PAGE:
BY OUR REPORTERS
A national protest called by the Organised Labour over alleged “anti-people” policies of the President Bola Ahmed Tinubu administration broke out as scheduled on Wednesday, 2 August, 2023 with protesters storming the National Assembly (NASS), Abuja which gates they brought down and barraged their way into the vast complex.
The development forced the Senate which was screening ministerial nominees at the time into a closed-door session.
Reports also have it that the Organised Labour, including the Nigeria Labour Congress (NLC), Trade Union Congress (TUC) and their affiliate unions also held the protests in other states of the Federation including Lagos, Abia, Plateau, Kaduna, Kano, Rivers, Zamfara, Katsina, Cross River, Ebonyi, Enugu, Kwara, Ogun, Imo, Ondo, and Edo.
The Abuja protesters started off at the Unity Fountain from where they marched to the NASS Complex.
Before storming NASS, NLC President, Joe Ajaero, told the media at the Unity Fountain that there “is nothing stopping the protest, not even an overture from the government,” stressing that the Organised Labour would not shelve the protest until there is a desired response from the government.
Ajaero added that response from the states will determine “whether the protest will be from today, or tomorrow or next or till thy kingdom come, it is not by using force. We are here for the protest and to make a statement that since we started negotiation, that there is nothing we have in our hands,” he said.
The protest was called because President Bola Ahmed Tinubu had removed subsidy on petrol during his inauguration speech on May 29, 2023, with a litre of the petrol jumping from N184 to over N620 and food prices and general inflation galloping at an unprecedented rate.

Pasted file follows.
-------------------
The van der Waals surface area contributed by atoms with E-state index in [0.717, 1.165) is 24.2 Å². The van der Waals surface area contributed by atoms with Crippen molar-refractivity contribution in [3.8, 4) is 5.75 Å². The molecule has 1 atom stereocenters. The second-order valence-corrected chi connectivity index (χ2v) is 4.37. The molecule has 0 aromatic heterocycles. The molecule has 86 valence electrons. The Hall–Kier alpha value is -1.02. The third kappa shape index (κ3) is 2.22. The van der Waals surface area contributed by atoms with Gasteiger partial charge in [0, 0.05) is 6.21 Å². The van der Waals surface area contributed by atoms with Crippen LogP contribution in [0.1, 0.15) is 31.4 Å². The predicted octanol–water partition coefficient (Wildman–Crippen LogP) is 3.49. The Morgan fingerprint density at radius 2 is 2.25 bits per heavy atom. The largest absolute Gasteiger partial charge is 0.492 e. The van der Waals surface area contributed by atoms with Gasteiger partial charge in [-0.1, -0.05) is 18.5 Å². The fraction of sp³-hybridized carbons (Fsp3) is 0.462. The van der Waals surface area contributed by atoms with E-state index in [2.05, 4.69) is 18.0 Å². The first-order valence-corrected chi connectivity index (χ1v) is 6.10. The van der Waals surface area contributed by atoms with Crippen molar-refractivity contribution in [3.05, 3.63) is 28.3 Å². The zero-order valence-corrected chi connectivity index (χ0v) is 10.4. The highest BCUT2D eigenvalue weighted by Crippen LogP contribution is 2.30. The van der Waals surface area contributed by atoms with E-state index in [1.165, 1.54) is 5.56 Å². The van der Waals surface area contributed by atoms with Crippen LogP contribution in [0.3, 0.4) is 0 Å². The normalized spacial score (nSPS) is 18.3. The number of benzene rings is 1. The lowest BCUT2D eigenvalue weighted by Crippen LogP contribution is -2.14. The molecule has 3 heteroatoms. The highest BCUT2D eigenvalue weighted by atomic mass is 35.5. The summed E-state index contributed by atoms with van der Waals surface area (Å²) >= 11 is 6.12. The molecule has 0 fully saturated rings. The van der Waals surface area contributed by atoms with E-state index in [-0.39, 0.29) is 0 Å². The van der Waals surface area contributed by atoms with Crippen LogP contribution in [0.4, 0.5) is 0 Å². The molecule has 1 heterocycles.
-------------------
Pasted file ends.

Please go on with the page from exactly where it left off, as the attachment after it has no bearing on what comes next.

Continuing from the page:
Last week, the NLC issued a seven-day ultimatum to the Federal Government and demanded “the immediate reversal of all anti-poor policies of the federal government including the recent hike in PMS (Premium Motor Spirit) price, increase in public school fees, the release of the eight months withheld salary of university lecturers and workers”.
The union also demanded an upward review of the minimum wage from N30,000 to N200,000, saying that Nigerians have lost their peace of mind since the President’s “subsidy is gone” inauguration speech.
Several meetings between the Presidency and the unions on palliatives for Nigerians suffering hardship in the wake of the petrol subsidy removal proved abortive.
Also, the intervention of the Senate and the House of Representatives achieved no success as the unions insisted that the government’s palliatives’ package was out of touch with the economic realities that Nigerians face.
In a last-minute move to placate the aggrieved unions, President Tinubu, in a broadcast to Nigerians on Monday night, promised to review workers’ salaries and minimum wage.
He also announced a N75 billion palliative for the manufacturing sector, saying 75 businesses would benefit within a nine-month period spanning the third quarter of 2023 to the first quarter of next year. Tinubu went on to declare a N125 billion fund to energise “this very important sector”. According to him, provision has been made “to invest N100 billion between now and March 2024 to acquire 3000 units of 20-seater CNG-fuelled buses”.
However, the NLC immediately faulted the palliative measures announced by the President to cushion the biting effect of petrol subsidy removal on Nigerians, saying the programmes to be rolled out by the All Progressives Congress (APC) government are totally out of touch with economic realities and hardship currently being faced by poor citizens.
The union said “the promises and assurances made by President Tinubu is not the silver bullet that Nigerians expected.” The NLC said the President was expected to tell Nigerians his plans to resuscitate public refineries which have been lying comatose for years but he was completely silent on the issue.